• Ask your AP teacher or coordinator about your school’s registration deadline and any exam fees, as well as if you’re eligible for a fee reduction
  • If you’re starting to think about college, check out the credit policies at the schools you’re interested in—over 99% of colleges have an AP credit policy in place
    • A score of 3 or higher can get you college credit at more colleges than ever before
Winter
  • Keep going with your AP course—you’ve got this!
  • Refresh your knowledge and skills by watching AP Daily videos and completing any practice assignments your teacher has created in AP Classroom
  • Explore additional AP courses you might want to take next school year
    • Check with your school counselor to find out which of the 38 AP courses you can take
    • Talk to your school counselor about when you need to decide if you’re going to take an AP course next school year
  • If you’re working on college applications, select the school you want to receive your free AP score report
    • This is an important step to ensure you get the college credit you’ve earned
Spring
  • AP Exams are administered every May—find yours on the schedule
    • Taking AP exams shows admissions officers you’re committed to tackling college-level work and motivated to succeed
  • Practice and prepare for your exams
    • Review course content and skills
    • Watch AP Daily videos
    • Practice answering AP Exam questions
  • Use your free score send before the deadline to send your AP Exam scores to the college, university, or scholarship organization of your choice

Questions? Let’s chat!

Bettina Weil

Weil College Advising, LLC

Info@weilcollegeadvising.com

Time management tools and apps for high school students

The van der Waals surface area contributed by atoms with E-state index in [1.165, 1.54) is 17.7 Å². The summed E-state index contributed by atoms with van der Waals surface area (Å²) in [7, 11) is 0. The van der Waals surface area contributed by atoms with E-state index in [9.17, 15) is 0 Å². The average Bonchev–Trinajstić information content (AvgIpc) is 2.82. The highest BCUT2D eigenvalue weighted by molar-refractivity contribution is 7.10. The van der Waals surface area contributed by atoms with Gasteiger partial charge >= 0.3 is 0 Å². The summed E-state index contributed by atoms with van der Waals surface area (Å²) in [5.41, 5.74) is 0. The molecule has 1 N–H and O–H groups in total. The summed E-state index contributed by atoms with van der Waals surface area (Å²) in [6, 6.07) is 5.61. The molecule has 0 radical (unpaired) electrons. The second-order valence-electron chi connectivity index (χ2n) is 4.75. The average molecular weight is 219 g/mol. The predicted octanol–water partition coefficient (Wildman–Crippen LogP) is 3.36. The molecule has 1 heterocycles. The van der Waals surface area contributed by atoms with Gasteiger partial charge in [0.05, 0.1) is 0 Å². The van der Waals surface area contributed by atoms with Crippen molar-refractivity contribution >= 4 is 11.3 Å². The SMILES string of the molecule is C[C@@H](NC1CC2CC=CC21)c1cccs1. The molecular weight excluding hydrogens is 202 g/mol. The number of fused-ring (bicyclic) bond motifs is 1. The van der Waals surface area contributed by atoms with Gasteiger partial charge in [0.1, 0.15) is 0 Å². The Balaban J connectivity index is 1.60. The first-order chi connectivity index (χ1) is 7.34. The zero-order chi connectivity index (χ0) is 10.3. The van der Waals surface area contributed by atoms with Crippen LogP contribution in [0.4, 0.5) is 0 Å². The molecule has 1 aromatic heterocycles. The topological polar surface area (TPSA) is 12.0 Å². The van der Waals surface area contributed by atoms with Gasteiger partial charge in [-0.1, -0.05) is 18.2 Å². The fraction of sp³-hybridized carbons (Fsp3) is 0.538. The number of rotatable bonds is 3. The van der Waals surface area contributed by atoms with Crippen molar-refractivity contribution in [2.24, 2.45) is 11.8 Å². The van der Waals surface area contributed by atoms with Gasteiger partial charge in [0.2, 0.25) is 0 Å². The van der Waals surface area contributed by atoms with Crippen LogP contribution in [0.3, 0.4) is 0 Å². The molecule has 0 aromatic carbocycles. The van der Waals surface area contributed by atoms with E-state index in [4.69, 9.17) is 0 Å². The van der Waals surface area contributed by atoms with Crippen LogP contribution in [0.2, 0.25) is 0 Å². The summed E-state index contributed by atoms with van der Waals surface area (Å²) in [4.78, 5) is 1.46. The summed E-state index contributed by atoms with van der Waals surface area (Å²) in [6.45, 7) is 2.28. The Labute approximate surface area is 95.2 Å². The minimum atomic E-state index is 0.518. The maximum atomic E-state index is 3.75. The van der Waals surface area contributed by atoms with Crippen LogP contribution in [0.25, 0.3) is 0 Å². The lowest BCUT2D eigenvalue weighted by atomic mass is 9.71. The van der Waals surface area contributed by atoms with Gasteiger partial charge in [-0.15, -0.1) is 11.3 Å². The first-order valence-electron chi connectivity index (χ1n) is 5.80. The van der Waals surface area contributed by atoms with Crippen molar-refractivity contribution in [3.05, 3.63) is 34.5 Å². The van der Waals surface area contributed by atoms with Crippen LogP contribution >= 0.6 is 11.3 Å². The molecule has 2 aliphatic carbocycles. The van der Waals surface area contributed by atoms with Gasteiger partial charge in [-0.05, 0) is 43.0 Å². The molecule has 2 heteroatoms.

Time management tools and apps for high school students

by Purdue Global

Time is a finite resource. By planning ahead and using your time wisely, you’ll be able to accomplish more and enjoy added free time.

Follow these seven time management tips and strategies to ensure that you meet deadlines, are well prepared for tests and assignments, and have time to relax. Check out the apps too!1. Identify Time-Wasters and Set Goals

It’s easy to get distracted. Pay attention to what draws your focus away from your studies and assignments.

  • Are you spending too much time checking social media?
  • Are you prone to texting and answering personal phone calls while studying?
  • Do you find that a lot of time has passed while you aimlessly browse the web?

No matter what is wasting your time, set a goal to not engage in that behavior during dedicated study time. Instead, use those activities as a reward for staying focused and accomplishing the tasks you set out to complete.

2. Plan Ahead by Creating a To-Do List

Identify what you need to do, and then prioritize the tasks based on when the assignment is due and how much time you need to complete it. This gives you a set plan for the day. Whether it’s just a list of priorities or a full schedule for the day, having a plan will ensure that you know what to do and when.

Unless there’s a pressing priority, it’s important to also consider what sort of work you’re in the mood to do.

  • Do you feel creative? You may want to prioritize working on a writing assignment.
  • Do you feel focused? You could spend the day studying for an upcoming exam.

3. Tackle Small Tasks to Start

It’s easy to get overwhelmed by large projects and big exams, and the anxiety can make you want to procrastinate. Start with shorter, simpler to-do items and then move on to larger projects or assignments.

  • What can you complete in the shortest time and has the fewest dependencies?
  • What needs more time or has more complicated workflows?

4. Only Do One Thing at a Time

A University of London study showed that those who multitask see a drop in their IQ similar to someone who didn’t sleep the night before. If you’re trying to juggle multiple assignments and tasks, you’ll likely end up being less productive. To combat the urge to multitask, ask yourself:

  • What are your most common distractions? (Email, social media, electronics, etc.)
  • Can you turn off the devices or applications?

Turn off any devices that you can. And no matter what, don’t switch to another task until the one before it is complete. This may be a hard habit to break, but it’s worth it.